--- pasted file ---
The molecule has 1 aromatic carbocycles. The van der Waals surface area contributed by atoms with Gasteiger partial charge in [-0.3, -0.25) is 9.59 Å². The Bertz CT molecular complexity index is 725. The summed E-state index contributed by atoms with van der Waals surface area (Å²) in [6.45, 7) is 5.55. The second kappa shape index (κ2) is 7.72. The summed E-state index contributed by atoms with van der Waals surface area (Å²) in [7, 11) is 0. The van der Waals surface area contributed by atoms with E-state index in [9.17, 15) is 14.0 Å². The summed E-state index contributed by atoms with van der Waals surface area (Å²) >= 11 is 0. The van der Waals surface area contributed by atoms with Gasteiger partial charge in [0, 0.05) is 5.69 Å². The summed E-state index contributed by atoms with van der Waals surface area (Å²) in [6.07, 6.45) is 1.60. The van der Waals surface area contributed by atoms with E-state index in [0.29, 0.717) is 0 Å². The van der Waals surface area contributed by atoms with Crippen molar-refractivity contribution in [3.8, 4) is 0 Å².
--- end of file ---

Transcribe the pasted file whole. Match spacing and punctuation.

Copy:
The molecule has 1 aromatic carbocycles. The van der Waals surface area contributed by atoms with Gasteiger partial charge in [-0.3, -0.25) is 9.59 Å². The Bertz CT molecular complexity index is 725. The summed E-state index contributed by atoms with van der Waals surface area (Å²) in [6.45, 7) is 5.55. The second kappa shape index (κ2) is 7.72. The summed E-state index contributed by atoms with van der Waals surface area (Å²) in [7, 11) is 0. The van der Waals surface area contributed by atoms with E-state index in [9.17, 15) is 14.0 Å². The summed E-state index contributed by atoms with van der Waals surface area (Å²) >= 11 is 0. The van der Waals surface area contributed by atoms with Gasteiger partial charge in [0, 0.05) is 5.69 Å². The summed E-state index contributed by atoms with van der Waals surface area (Å²) in [6.07, 6.45) is 1.60. The van der Waals surface area contributed by atoms with E-state index in [0.29, 0.717) is 0 Å². The van der Waals surface area contributed by atoms with Crippen molar-refractivity contribution in [3.8, 4) is 0 Å².